UD Seal

Winterthur Logo 2

Thesis

THESIS

Winterthur Fellows write a master’s thesis. They select an advisor in the spring of their first year and undertake primary research the following summer. Fellows are free to choose their thesis topic, but they must  submit a thesis proposal to ensure that they choose a topic with a manageable scope. The Program is committed to assuring that Fellows finish their thesis on time, and both the advisor and Program Director must sign the proposal.

Many Fellows  begin the Program with a thesis topic in mind, but they often change direction upon exposure to new objects and ideas. As they explore the Winterthur collections, visit sites across the United States and abroad, take classes at Winterthur and the University of Delaware, speak with visiting scholars, attend symposia and conferences, Fellows  find that they have an abundance of possible thesis topics.

Over the course of more than 60 years, Winterthur Fellows have produced a noteworthy body of research on a wide range of topics. They have studied archaeology, architecture, artisans, the arts and crafts movement, contemporary art, base metals, ceramics, clocks, embroidery, furniture, glass, historic interiors, Asian export objects, landscapes, print culture, package design, political objects, gendered objects, silver, textiles, Native American  objects, twentieth-century design, religious objects, African American material landscapes, Hispanic carving patterns, objects found in abandoned spaces, and many other themes.

Below is a  sample of Winterthur theses. The diversity of topics reveal the creativity with which these students approach object analysis.  This diversity includes the analysis of different materials, time periods, technologies, geographic regions, ethnicities, religions, genders, ages, and socioeconomic statuses.

To explore a full list of completed theses through 2016, click here.


Ahlborn, Richard E. Spanish colonial woodcarving in New Mexico, 1598-1848. 1958.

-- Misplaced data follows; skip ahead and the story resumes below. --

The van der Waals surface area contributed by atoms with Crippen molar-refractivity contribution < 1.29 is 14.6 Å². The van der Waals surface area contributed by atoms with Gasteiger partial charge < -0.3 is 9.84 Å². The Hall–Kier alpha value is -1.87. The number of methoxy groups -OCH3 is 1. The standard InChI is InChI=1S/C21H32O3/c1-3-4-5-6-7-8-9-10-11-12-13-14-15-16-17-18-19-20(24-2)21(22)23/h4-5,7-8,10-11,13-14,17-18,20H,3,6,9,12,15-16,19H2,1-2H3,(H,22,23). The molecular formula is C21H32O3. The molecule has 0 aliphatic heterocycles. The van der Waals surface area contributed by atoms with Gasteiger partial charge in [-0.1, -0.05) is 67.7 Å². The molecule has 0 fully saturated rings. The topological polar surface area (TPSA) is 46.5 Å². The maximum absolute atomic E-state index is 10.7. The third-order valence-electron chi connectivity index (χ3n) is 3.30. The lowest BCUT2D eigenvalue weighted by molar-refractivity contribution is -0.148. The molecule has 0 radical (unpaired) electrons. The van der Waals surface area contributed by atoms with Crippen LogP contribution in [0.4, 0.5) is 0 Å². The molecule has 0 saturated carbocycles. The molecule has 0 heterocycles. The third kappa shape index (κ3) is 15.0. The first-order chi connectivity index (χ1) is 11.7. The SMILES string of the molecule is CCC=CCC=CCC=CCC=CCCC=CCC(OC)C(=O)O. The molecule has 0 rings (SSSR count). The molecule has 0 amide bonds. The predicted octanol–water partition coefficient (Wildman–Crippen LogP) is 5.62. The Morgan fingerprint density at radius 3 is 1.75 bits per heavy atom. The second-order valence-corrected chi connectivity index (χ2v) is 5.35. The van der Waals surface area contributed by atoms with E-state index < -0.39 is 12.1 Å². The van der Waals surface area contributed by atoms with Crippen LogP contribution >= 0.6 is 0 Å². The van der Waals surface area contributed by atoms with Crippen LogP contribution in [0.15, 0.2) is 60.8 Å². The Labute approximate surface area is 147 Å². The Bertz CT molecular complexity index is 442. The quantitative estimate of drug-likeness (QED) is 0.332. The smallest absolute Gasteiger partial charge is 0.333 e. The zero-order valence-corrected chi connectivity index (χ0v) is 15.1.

Zaiden, Emily N. Spanish dream castles: defining an architectural style for Los Angeles in the Depression Era. 2002.

Alexander, S. Tiernan. It stains the tablecloth: the persistence and evolution of manchamanteles. 2014.

Schonberger, Nicholas. Inking Identity: Tattoo Design and the Emergence of an American Industry, 1875 to 1930. 2005.

Appleby, Mary E. The Gorham Company’s Martele line of silver: an analysis of the consumer and commercial strategy of the company. 1998.

Delphia, Rachel E. Design to enable the body: Thomas Lamb’s wedge-lock handle, 1941-1962. 2005.

Swinehart, Kirk Davis. Promoting “liquid fire”: gaslight and the American imagination. 1995.

Cross, Jody E. “That which she calls her own”: gender and material culture in early Philadelphia wills. 2001.

Wright, Natalie Elizabeth. Museums of the present day: contemporary abandoned spaces. 2015.

Erbes, Scott Steven. The ready-cut dream: the mail order house catalogs of the Aladdin Company, 1906- 1990. 1990.

Pascali, Lara. Baby books and childhood narratives: writing the self through material culture. 2007.

Goodman, Rhonda Christina. Denmark Vesey and the slave insurrection trial narratives: the African-American social landscape of antebellum Charleston, South Carolina. 2000.

Hardwick, M. Jeff. Homesteads and bungalows, African American architecture in Langston, Oklahoma. 1994.

Hammell, Peter Herbert. Images of the American Indian reflected in prints, 1830-1860. 1978.

LaBar-Kidd, Laureen Ann. Indian trade silver as inter-cultural document in the northeast. 2000.

Gibson, Heather. Embroidered history and familiar patterns: textiles as expressions of Hmong and Mennonite lives. 2006.

McClure, Jean Bruce. The American-China trade in Chinese export porcelain. 1957.